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Leaders approve bans on smoking

After two years of lobbying by doctors and public health advocates, Rock Hill and York County leaders voted Monday night to ban smoking in public places -- a move that would bring both in line with a growing number of South Carolina communities.

Under both smoking bans approved Monday, people who light up in public places could face fines -- up to $25 in Rock Hill, as high as $50 in the county.

Businesses that allow people to smoke in violation of the bans also could be fined in the city and county, and repeat offenders could lose their licenses.

For the smoking bans to become law, the City Council must vote to approve it one more time; the County Council must vote twice more.

The 5-to-2 vote by the City Council delivered some satisfaction to physicians, parents and a high school student who urged action to confront the dangers of secondhand smoke.

"It's a shame we can't go to restaurants we like because there's smoking there," said Madeline Fitzgerald, a student at Rock Hill High School.

Retired health teacher John Thomas asked County Council members to do what his home state of New York did -- ban smoking in the workplace, including restaurants and bars.

Thomas, who moved to Rock Hill about four years ago, said he has seen the growing pains of a smoking ban in New York, but many businesses there drew more customers after the ban passed.

"I don't like government to be intrusive," he said, "except in cases of health and safety. And obviously, this is one of those cases."

County leaders unanimously agreed on the ban, with some councilmen acknowledging they had changed their positions on the issue.

County Councilman Curwood Chappell said he initially saw the move as unnecessary government involvement. But after reading County Manager Jim Baker's report on the ban -- which included findings about secondhand smoke from the U.S. surgeon general -- he realized it was necessary.

"People won't sometimes drive on the right-hand side of the road," he said. "They won't stop for stop signs or red lights. And they won't be good to their children. And so we have to pass laws that make people kind of wake up sometimes."

Like Chappell, County Councilman Paul Lindemann said he, at first, thought the ban went against his philosophy about how government shouldn't tell people what they can't do.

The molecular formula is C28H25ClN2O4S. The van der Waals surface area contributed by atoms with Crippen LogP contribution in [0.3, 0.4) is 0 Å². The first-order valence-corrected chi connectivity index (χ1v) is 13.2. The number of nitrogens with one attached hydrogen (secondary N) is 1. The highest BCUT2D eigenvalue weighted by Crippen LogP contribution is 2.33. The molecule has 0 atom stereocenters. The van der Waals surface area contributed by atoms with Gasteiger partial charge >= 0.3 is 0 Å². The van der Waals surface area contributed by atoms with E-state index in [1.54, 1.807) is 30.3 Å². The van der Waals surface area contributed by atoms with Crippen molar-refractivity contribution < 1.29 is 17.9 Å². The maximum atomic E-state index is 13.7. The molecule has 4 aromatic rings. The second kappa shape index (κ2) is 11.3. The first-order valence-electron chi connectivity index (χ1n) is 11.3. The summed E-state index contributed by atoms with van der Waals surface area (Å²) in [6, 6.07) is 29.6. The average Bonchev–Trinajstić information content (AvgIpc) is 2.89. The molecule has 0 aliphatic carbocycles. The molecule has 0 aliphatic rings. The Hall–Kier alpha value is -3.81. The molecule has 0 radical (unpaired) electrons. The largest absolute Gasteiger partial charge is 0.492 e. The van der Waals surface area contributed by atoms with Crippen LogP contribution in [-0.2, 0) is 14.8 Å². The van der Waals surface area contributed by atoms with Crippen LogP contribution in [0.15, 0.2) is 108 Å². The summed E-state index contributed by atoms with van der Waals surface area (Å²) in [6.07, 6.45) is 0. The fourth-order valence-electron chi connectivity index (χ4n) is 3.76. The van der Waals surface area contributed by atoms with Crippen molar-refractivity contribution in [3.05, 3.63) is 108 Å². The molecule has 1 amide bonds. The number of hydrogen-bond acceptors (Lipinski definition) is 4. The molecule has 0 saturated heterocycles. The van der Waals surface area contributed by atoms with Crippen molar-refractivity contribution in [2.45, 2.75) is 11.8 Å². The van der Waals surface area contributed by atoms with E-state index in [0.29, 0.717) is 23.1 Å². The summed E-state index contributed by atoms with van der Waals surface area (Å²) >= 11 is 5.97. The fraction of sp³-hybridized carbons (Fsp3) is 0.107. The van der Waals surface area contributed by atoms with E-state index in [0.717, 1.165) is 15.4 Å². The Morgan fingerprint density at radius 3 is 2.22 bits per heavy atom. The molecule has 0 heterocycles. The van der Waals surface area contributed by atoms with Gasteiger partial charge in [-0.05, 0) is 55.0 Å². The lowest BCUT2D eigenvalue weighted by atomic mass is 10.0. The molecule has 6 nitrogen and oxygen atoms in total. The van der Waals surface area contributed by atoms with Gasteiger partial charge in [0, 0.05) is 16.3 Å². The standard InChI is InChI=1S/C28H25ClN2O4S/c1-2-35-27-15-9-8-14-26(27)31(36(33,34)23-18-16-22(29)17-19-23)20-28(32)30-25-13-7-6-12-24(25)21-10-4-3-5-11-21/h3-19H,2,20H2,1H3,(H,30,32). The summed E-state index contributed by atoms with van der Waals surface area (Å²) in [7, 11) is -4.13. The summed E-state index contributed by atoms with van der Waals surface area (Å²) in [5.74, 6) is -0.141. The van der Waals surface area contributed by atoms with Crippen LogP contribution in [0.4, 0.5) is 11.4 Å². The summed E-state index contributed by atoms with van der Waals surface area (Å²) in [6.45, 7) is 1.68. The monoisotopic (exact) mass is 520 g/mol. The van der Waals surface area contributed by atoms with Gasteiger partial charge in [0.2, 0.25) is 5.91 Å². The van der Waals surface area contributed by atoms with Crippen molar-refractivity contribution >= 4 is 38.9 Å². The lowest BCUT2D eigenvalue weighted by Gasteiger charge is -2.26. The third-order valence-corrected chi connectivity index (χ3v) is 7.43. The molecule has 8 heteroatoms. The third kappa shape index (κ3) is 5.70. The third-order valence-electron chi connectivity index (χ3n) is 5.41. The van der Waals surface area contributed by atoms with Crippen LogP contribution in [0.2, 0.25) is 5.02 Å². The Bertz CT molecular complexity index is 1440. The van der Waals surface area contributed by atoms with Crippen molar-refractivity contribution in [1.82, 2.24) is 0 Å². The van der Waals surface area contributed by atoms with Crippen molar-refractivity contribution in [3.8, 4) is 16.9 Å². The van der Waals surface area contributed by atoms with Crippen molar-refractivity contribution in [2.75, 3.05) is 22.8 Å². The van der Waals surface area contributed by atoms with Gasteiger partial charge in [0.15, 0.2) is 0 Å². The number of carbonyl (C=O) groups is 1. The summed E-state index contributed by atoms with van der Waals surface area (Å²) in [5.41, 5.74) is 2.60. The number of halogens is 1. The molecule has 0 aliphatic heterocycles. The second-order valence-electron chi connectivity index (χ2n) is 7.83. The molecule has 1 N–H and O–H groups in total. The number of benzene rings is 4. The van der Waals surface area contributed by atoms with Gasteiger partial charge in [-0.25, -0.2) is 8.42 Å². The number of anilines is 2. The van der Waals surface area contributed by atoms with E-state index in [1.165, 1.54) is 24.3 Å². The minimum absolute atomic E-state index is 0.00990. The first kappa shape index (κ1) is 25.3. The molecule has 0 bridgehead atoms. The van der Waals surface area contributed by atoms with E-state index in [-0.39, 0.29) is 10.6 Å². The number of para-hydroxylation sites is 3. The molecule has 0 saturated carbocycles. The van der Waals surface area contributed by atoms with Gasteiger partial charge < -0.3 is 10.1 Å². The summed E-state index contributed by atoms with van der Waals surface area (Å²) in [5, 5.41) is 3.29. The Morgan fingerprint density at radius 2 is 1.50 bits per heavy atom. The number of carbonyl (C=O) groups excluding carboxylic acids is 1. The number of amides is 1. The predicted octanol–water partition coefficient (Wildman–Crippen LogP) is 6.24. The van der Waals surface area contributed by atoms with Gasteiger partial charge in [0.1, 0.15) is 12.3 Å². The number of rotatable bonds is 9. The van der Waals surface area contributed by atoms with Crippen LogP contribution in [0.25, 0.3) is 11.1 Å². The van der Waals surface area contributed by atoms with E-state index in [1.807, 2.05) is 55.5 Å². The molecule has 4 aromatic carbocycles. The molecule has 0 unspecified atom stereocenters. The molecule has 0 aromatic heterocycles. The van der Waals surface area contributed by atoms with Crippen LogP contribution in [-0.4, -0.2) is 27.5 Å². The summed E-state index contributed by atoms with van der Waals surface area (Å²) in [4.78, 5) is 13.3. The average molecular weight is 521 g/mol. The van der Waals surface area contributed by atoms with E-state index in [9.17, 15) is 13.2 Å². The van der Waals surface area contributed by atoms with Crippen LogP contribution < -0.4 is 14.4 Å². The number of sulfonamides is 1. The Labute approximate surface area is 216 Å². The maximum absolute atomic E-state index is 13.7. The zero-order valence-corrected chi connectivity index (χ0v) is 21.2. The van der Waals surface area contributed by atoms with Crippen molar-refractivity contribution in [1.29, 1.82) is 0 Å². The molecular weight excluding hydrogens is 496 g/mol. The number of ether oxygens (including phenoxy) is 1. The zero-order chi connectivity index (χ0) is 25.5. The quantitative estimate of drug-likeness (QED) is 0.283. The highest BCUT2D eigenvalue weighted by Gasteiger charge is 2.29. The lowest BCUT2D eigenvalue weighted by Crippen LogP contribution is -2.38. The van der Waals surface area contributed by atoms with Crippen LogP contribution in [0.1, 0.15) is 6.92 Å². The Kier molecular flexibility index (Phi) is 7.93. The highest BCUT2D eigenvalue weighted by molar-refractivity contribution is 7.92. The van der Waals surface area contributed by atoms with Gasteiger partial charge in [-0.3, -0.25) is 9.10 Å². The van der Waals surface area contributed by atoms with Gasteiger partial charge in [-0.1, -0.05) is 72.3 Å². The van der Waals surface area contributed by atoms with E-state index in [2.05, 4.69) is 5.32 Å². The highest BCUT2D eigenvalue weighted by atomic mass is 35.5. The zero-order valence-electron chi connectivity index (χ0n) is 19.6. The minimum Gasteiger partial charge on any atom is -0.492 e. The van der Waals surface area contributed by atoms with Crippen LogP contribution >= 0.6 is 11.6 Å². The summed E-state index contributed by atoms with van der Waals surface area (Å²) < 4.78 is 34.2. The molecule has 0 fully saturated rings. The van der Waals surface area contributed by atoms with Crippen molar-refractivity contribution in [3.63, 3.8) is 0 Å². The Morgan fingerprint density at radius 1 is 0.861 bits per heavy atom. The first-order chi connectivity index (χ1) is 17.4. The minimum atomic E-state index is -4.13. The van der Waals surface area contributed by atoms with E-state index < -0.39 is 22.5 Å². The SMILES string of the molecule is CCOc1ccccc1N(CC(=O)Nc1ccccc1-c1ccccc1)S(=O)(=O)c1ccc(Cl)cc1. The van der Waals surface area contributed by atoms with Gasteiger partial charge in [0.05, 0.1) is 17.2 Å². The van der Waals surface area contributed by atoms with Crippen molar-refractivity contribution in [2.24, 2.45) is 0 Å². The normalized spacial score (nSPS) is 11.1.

But after talking to business owners in his district, which includes Fort Mill and Tega Cay, he realized some of them already had banned smoking. He said they wanted him to support the move, one no local governments have made until now.

"We've got to be the ones in this area to take a stand," he said.

Though many restaurant and bar owners have spoken out against bans in recent months, few turned out to raise protests on Monday night. The task fell to Brad Hickle, co-owner of Rock City Tavern on Celanese Road.

"You are going to affect the economies of these restaurants and their employees," said Hickle. "And you're taking away their right to make a decision."

City Councilman Kevin Sutton sided with Hickle, saying customers can choose for themselves whether to walk into places that allow smoking.

"As a single person who doesn't know how to cook, I probably eat out more than most folks," said Sutton, who enjoys many of his meals at Thursday's Too restaurant on Herlong Avenue. "I guess I'm more concerned with the precedent we set.

"Ten years from now, do we charge parents who smoke in a home with child abuse? I don't know where it goes."

Sutton found an ally in City Councilman Jim Reno, who said he favors allowing businesses to make their own rules.

The freedom of choice argument seemed ironic to City Councilman John Gettys, who referenced the fact that neither Sutton nor Reno mentioned choice when they opposed allowing residents to vote on Sunday alcohol sales two years ago.

"At what point to we begin to pay attention to medicine?" Gettys asked. "It is an intrusion, and I don't like it, but the public health aspect of it trumps all."

What's next

The City Council will take a final vote at its meeting on Jan. 12. Two more votes are required by the York County Council, which meets again on Jan. 5.

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